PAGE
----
With rental compressors, preparation and training are crucial to safety

Despite the fact that compressed air systems harness and distribute an incredible amount of energy, significant accidents are rare. To achieve the same level of safety with rented portable compressors, a few additional factors need to be taken into consideration.
By Kurt White, Aggreko October 9, 2009

Despite the fact that compressed air systems harness and distribute an incredible amount of energy, significant accidents are rare. To achieve the same level of safety with rented portable compressors, a few additional factors need to be taken into consideration.

System design
When a rental compressor is replacing a compressor that is part of a permanent plant air system, the specification of the rental element is fairly straightforward. It is important to find a rental compressor that is close to the same volume and pressure capability as the original – sometimes special pressure-limiting devices will help achieve this.
The task becomes more complicated when the rental equipment is acting as a complete substitute. Rental compressed air equipment, particularly compressors, can often be too large for the job. This over-sizing can become a problem if other components that are normally part of the permanent air system have been omitted from the rental package: for example, when a large compressor is connected directly to the load, without the addition of a properly sized receiver tank and pressure regulator.
Rapid loading and unloading of the compressor and an inconsistent pressure at the load can quickly have safety implications. Whenever compressed air equipment is rented, the individual components need to form a complete system that is well suited for the intended application.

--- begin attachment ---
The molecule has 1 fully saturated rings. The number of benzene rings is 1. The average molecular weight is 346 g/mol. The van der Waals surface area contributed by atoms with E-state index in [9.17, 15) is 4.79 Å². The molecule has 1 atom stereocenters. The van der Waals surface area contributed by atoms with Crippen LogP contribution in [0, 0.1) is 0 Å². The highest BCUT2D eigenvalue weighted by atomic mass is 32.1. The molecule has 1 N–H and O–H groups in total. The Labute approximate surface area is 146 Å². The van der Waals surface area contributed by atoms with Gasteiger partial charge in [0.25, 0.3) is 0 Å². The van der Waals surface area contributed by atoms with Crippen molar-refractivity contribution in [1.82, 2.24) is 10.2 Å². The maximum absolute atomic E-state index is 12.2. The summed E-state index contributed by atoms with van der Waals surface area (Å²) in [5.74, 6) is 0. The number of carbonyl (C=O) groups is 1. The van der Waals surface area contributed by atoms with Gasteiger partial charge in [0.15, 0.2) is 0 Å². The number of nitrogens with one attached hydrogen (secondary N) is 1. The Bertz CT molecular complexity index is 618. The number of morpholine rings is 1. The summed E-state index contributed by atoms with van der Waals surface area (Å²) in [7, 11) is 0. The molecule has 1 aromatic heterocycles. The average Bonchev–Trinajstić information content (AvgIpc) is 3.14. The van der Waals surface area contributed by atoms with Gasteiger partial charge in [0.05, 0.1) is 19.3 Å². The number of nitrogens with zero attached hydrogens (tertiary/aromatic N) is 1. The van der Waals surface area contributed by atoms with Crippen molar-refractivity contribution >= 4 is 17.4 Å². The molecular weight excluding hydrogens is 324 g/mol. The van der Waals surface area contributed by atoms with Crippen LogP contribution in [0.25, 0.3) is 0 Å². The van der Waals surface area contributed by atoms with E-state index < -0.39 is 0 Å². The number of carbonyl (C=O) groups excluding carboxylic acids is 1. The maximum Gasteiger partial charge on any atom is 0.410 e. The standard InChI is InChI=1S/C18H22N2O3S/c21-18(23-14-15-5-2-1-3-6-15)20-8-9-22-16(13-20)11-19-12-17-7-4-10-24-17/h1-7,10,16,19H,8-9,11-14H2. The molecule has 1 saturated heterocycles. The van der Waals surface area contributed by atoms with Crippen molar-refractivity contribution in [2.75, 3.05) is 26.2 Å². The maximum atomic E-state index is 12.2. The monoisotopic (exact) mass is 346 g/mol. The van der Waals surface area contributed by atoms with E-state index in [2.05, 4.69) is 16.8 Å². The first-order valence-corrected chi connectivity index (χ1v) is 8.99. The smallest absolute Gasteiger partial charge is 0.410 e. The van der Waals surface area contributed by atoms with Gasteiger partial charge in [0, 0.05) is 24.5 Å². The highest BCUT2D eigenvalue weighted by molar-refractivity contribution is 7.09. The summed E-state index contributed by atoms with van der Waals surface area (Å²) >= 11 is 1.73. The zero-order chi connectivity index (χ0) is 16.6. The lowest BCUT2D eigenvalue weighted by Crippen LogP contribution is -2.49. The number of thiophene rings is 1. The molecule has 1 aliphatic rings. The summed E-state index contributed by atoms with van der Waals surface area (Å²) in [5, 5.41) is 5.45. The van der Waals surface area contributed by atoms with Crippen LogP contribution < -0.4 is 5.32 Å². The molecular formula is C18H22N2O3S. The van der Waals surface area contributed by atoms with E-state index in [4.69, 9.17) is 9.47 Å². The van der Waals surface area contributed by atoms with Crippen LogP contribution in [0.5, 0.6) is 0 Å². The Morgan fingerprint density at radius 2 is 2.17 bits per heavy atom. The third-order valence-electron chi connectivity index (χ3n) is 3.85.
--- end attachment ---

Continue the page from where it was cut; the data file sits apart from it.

Safety begins before the rental equipment has been delivered. Documents including specification sheets and operator’s manuals should always be part of the pre-rental request. This includes U-1A forms for pressure vessels such as receiver tanks, desiccant dryers and some moisture separators. Documentation showing the maximum working pressure and temperature rating for the compressed air hose should also be included. Material safety data sheets (MSDS) will be available, but with large rental compressors, especially the oil-free units, the chemicals used will rarely make this a concern.
The specification sheets and equipment drawings are especially useful when considering where to place the rental equipment. Air-cooled compressors, which make up the majority of rental fleets, require a significant amount of room for the circulation of ambient cooling air. Additional clearance may be required to allow room for servicing and replacing a failed machine. Sound-pressure readings should be noted if the equipment will be placed near work stations that do not normally require hearing protection. Similarly, if the rental unit is to be diesel-driven, the exhaust stack should be placed well away from a building’s air-intake.
An area often overlooked when asking for documentation is the local service technicians’ training records. If the equipment supplier does not have a number of staff technicians who have been certified to work with the rented equipment, technical support during an emergency may have to be brought in from other locations. Obviously, this delay could cost valuable time, and pressure unqualified personnel into attempting the repairs.